A vice mayor who penned a controversial column in which he called gay men "faries" has faced escalating outrage, a planned protest and calls for a recall or resignation in the week since the column was published in the hometown newspaper.
Dixon Vice Mayor Ted Hickman faced near-immediate backlash and outrage among the public and at least one of his fellow city council members in response to the latest edition of his column, "That's Life," published Friday, June 29, in Dixon's Independent Voice newspaper and also posted to his personal website.
A portion of the column contained controversial comments regarding the LGBTQ community, including remarks that gay people have an "inferior complex." The installment of his column also declared July to be "Straight Pride American Month."
"We ARE different from them. … We work, have families, (and babies we make) enjoy and love the company (and marriage) of the opposite sex and don’t flaunt our differences dressing up like faries and prancing by the thousands in a parade," Hickman wrote.
Sign Up and Save
Get six months of free digital access to The Sacramento Bee
An online Care2 petition seeking a recall of Hickman was about 500 signatures short of its goal of 15,000 early Thursday afternoon.
"Dixon, California's Vice Mayor Ted Hickman fancies himself a comedian. The only problem is he's not funny, he's hateful," the Care2 page begins.
Gay rights advocacy group Equality California, as well as a fast-growing anti-Hickman group on Facebook, have mobilized quickly to call for Hickman's swift resignation or a recall election.
A mother of six who is planning to move to Dixon soon, Heather Eckert, set up the "Recall Ted Hickman" Facebook page with two of her friends. She identified the trio as "past, present and future Dixon residents," with no ties to a formal activist group.
Eckert said a friend brought Hickman's column to her attention the day it was published.
"Look at this. Help," the friend told her, according to Eckert. "This has to get out, people have to know this."
In Dixon, the position of vice mayor rotates among city council members, with the role changing hands every January. Hickman is up for re-election to the council this November.
Eckert notes that in California, a recall election cannot take place less than six months before a regular election. But she did not know that at the time; the page was set up as a "gut-punch reaction" the same night the column was published, she said.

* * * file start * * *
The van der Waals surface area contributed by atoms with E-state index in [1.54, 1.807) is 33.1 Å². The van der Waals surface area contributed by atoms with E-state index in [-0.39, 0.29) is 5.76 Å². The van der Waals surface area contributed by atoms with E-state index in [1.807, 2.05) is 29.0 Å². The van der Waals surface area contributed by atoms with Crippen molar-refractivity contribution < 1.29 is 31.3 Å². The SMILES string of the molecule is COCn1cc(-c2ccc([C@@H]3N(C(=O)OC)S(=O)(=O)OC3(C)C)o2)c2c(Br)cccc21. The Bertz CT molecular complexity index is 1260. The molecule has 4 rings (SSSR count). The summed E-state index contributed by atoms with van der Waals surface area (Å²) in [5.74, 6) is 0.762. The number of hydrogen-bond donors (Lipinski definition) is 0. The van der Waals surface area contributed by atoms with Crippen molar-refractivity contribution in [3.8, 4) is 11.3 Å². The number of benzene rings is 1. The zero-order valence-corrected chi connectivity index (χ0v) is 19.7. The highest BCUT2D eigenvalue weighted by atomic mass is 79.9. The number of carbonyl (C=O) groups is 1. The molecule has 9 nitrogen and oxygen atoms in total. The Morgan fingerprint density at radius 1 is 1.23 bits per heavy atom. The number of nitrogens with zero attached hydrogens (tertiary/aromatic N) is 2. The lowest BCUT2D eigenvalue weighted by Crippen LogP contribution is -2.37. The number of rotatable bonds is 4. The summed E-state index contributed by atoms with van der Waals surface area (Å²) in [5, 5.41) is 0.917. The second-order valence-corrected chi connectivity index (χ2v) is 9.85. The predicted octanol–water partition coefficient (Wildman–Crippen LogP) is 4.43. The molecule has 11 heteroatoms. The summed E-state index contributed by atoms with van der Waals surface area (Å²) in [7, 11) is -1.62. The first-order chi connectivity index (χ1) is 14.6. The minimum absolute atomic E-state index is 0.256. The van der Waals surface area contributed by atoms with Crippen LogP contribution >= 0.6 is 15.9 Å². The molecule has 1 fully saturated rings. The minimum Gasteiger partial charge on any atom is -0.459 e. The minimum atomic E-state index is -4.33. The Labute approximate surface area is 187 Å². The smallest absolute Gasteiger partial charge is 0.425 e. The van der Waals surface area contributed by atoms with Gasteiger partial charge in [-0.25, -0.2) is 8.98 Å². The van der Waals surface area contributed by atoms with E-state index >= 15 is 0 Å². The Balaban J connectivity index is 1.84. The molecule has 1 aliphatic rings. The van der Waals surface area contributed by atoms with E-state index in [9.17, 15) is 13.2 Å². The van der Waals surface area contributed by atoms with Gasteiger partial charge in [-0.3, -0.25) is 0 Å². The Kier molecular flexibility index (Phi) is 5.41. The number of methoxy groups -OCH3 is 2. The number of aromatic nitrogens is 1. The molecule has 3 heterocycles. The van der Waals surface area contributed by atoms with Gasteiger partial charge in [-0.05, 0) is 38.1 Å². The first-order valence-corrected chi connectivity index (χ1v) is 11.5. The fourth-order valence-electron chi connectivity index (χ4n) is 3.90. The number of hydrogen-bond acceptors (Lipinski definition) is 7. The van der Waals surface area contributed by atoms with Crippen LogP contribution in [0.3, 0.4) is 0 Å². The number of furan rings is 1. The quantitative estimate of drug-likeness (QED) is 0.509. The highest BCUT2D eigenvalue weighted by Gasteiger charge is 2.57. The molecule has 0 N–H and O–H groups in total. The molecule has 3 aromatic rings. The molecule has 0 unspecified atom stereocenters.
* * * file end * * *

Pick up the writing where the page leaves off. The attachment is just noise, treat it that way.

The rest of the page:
Eckert said she did not want to change the name of a Facebook group that had already gained so much momentum — more than 1,500 followers in less than a week. The Facebook page featured a recent post to the group demanding Hickman's resignation letter instead, on Mayor Thomas Bogue's desk by the end of business Friday.
Dixon's next city council meeting is scheduled for Tuesday. An event invitation on Facebook for a planned protest of that meeting was set up by Eckert. It has garnered more than 150 responses indicating an intent to attend.
Eckert advocates for a "calm protest," with no "screaming" or "chaos."
"Just a quiet message of, 'We want you gone,'" she said.
Hickman stood by his column after its publication and the following outrage, defending it in a phone interview with The Sacramento Bee last weekend as tongue-in-cheek humor.
Multiple attempts by The Bee to reach Hickman since Monday for follow-up comments have been unsuccessful.
Celebrity and LGBTQ rights advocate George Takei on Tuesday shared a link on his Facebook page to a news story about Hickman. Takei is a very active Facebook poster, with more than 10 million followers on the social media platform. His post about Hickman gained thousands of reactions and comments, as well as hundreds of shares, by Thursday morning.
Takei calls Hickman's column "as offensive as it is unfunny."
Equality California, the state's largest nonprofit LGBTQ activist group, on Monday issued a statement calling for Hickman's resignation.
"Despite all the progress we've made, hate and intolerance are alive and well in fringe politicians like Mr. Hickman," Executive Director Rick Zbur said in Equality California's statement.
Councilman Devon Minnema condemned Hickman in a public Facebook post, calling the vice mayor's positions "deeply disturbing" and saying he has spewed "venom" over the years.
By phone on Saturday, Hickman said his personal beliefs are protected by the First Amendment and have not negatively affected his job performance. A few of Hickman's supporters have expressed similar sentiments on social media, but Minnema and many who have petitioned against Hickman spoke negatively of the vice mayor's past.
"He is willing and able to continue to affect an already marginalized population," as long as he remains in office, protest organizer Eckert said.
Hickman told The Bee that he welcomes citizens to take action against him if they feel it is necessary: "They're gonna have a recall motion? Let them do it."